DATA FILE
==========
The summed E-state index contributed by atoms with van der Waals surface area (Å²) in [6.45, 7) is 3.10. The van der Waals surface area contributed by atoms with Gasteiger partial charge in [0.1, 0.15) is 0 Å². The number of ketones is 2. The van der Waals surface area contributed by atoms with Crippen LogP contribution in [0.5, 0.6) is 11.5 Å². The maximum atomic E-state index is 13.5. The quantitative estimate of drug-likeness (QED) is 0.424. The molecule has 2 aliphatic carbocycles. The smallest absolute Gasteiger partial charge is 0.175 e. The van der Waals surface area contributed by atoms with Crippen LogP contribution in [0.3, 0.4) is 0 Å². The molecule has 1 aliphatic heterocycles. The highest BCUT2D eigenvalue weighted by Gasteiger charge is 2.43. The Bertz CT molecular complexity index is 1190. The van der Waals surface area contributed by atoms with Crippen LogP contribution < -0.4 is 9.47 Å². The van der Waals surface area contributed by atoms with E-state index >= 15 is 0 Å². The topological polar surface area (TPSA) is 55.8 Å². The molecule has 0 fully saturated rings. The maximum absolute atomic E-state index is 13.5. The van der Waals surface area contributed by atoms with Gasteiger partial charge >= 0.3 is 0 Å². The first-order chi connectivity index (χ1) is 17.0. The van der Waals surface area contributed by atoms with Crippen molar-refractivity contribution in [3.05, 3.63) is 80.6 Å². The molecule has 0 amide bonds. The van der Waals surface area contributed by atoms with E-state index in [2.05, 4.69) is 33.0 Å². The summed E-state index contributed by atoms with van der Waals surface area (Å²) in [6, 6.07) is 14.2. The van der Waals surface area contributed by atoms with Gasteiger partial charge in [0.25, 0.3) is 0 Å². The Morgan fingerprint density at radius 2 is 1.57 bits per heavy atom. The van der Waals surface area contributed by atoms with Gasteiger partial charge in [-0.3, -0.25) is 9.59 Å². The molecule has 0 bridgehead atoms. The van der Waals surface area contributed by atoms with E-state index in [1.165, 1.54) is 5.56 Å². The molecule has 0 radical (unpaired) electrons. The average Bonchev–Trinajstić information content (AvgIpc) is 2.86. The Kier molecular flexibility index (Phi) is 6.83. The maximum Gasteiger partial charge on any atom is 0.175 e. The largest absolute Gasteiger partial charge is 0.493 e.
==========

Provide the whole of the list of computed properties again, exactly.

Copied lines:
The summed E-state index contributed by atoms with van der Waals surface area (Å²) in [6.45, 7) is 3.10. The van der Waals surface area contributed by atoms with Gasteiger partial charge in [0.1, 0.15) is 0 Å². The number of ketones is 2. The van der Waals surface area contributed by atoms with Crippen LogP contribution in [0.5, 0.6) is 11.5 Å². The maximum atomic E-state index is 13.5. The quantitative estimate of drug-likeness (QED) is 0.424. The molecule has 2 aliphatic carbocycles. The smallest absolute Gasteiger partial charge is 0.175 e. The van der Waals surface area contributed by atoms with Crippen LogP contribution in [0.3, 0.4) is 0 Å². The molecule has 1 aliphatic heterocycles. The highest BCUT2D eigenvalue weighted by Gasteiger charge is 2.43. The Bertz CT molecular complexity index is 1190. The van der Waals surface area contributed by atoms with Crippen LogP contribution < -0.4 is 9.47 Å². The van der Waals surface area contributed by atoms with E-state index >= 15 is 0 Å². The topological polar surface area (TPSA) is 55.8 Å². The molecule has 0 fully saturated rings. The maximum absolute atomic E-state index is 13.5. The van der Waals surface area contributed by atoms with Gasteiger partial charge >= 0.3 is 0 Å². The first-order chi connectivity index (χ1) is 17.0. The van der Waals surface area contributed by atoms with Crippen molar-refractivity contribution in [3.05, 3.63) is 80.6 Å². The molecule has 0 amide bonds. The van der Waals surface area contributed by atoms with E-state index in [2.05, 4.69) is 33.0 Å². The summed E-state index contributed by atoms with van der Waals surface area (Å²) in [6, 6.07) is 14.2. The van der Waals surface area contributed by atoms with Gasteiger partial charge in [0.25, 0.3) is 0 Å². The Morgan fingerprint density at radius 2 is 1.57 bits per heavy atom. The van der Waals surface area contributed by atoms with Gasteiger partial charge in [-0.3, -0.25) is 9.59 Å². The molecule has 0 bridgehead atoms. The van der Waals surface area contributed by atoms with E-state index in [1.165, 1.54) is 5.56 Å². The molecule has 0 radical (unpaired) electrons. The average Bonchev–Trinajstić information content (AvgIpc) is 2.86. The Kier molecular flexibility index (Phi) is 6.83. The maximum Gasteiger partial charge on any atom is 0.175 e. The largest absolute Gasteiger partial charge is 0.493 e.